Sunday, August 07, 2011

Grey day transfigured

Holy Trinity church
Originally uploaded by goforchris.
It's a grey morning. I'm already damp because my umbrella was in the car and I had to fight my way down the drooping garden so my legs are uncomfortable and I'm already chilled. As we swish up the back streets of Dunoon to church, I wonder what I'm doing. My mood matches the day; most of my summer activities are over; the sun has gone. I'd have been better staying in bed with a book. The organist seems in no better fettle, and I forgot to tell him we are supposed to be keeping the Transfiguration, so we don't really speak. Besides, we're a bit late.

There is no heating in church - it is, after all, summer - as I sort out hymnbook and liturgy (thank God - not the Grey Book). There are also no children, as the Rector is on holiday and has taken Mrs Rector who does the Godly play at the back of the church. Apart from some scraping and banging from the rear, later revealed as "sorting the electrics for the coffee", it is relatively quiet as the organ music begins. I recognise the music after the opening, drifting notes: the organist is improvising on a modern/traditional scottish folk tune. It is absolutely, heart-rendingly beautiful.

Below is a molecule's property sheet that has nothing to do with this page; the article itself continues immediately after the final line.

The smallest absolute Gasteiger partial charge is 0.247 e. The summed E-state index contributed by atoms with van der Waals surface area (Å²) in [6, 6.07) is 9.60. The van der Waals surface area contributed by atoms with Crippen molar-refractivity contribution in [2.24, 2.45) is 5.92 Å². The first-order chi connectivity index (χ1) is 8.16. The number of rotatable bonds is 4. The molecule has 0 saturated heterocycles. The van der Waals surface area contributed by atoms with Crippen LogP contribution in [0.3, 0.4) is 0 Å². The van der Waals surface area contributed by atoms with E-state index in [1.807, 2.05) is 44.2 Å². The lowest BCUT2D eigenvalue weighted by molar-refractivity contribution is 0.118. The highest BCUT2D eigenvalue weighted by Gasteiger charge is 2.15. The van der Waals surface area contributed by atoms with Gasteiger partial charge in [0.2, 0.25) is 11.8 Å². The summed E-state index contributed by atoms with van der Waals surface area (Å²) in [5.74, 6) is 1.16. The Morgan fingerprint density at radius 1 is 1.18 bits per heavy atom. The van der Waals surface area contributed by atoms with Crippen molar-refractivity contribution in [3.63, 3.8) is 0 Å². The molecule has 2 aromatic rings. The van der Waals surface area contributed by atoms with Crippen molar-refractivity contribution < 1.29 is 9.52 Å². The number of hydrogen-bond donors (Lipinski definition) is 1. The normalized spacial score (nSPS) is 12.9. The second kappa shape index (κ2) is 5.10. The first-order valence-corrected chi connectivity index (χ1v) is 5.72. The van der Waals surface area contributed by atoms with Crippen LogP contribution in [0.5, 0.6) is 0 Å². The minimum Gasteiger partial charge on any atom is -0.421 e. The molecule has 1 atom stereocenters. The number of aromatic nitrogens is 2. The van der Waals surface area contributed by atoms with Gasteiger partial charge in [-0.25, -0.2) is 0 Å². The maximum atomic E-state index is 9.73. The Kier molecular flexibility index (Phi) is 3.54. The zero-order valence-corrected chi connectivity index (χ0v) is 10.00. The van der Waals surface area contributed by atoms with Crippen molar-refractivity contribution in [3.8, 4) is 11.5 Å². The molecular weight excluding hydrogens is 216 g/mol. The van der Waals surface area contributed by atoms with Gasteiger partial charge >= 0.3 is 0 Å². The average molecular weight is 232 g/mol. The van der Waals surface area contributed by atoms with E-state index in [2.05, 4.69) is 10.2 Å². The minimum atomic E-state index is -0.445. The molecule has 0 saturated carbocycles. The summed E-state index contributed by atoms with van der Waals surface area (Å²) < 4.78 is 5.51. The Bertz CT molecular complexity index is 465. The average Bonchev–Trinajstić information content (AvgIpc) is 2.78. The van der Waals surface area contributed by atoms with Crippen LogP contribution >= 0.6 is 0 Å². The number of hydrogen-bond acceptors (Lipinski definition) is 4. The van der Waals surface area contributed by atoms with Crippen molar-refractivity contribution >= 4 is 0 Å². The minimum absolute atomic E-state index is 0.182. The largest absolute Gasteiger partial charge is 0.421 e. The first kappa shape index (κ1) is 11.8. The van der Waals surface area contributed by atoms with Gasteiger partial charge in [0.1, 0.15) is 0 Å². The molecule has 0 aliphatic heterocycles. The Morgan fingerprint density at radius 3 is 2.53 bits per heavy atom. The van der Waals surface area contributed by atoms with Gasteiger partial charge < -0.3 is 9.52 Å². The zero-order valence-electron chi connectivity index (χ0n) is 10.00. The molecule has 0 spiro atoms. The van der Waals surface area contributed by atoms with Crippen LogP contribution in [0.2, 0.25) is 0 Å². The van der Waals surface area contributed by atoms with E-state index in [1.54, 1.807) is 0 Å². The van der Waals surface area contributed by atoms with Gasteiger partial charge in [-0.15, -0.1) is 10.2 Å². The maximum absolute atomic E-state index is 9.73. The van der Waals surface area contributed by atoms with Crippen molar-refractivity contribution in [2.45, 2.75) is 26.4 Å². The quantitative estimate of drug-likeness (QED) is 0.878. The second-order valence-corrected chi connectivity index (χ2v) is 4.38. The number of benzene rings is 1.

I am plainly not alone in thinking this. I hear a whisper from somewhere behind me: Ohhh - that's lovely. And a stillness falls on the people, even those who are still arriving. Prayer is suddenly possible, distraction and restlessness quietened by the lilting line, and I am glad I have come. Even when the music enters a dark, sombre place it seems entirely appropriate (I subsequently learn that the organist was distracted by the thundering down the aisle of Someone on A Mission and had to go where a wrong note took him) and the melody emerges, intact and serene, just in time for the final quiet cadence.

I am now in a place where anything can happen; the gloom has been dispelled and the transfiguration is possible. And reflecting on the experience, and the prayers and farewells and greeting of long-missed friends that took place when the Mass was over, I note that we need this variety. We need joy and noise and exuberance, and we need silence and mystery.

And somehow, in the profound silence, there is music at the very heart of things.


  1. What a beautiful, reflective post. i could almost hear the music and know just what you mean about the way it can transform atmosphere and enable prayer. Thank you.

  2. As someone who is delighted to use my talents as organist, I must say it is lovely to hear people comment in positive ways about church music. Sometimes it is a simple, but effective, device to improvise and thus contribute to creating an atmosphere for worship. Simply put - it's how a musician can serve God. Often we are so busy thinking about the next hymn, acclamation etc, us organists can mentally miss chunks of the spoken worship and arrive at the communion rail in a none too contemplative manner. I find the mid-week Communion a God-send; I attend without having to play and this is my personal time of worship.

    Colleen Anderson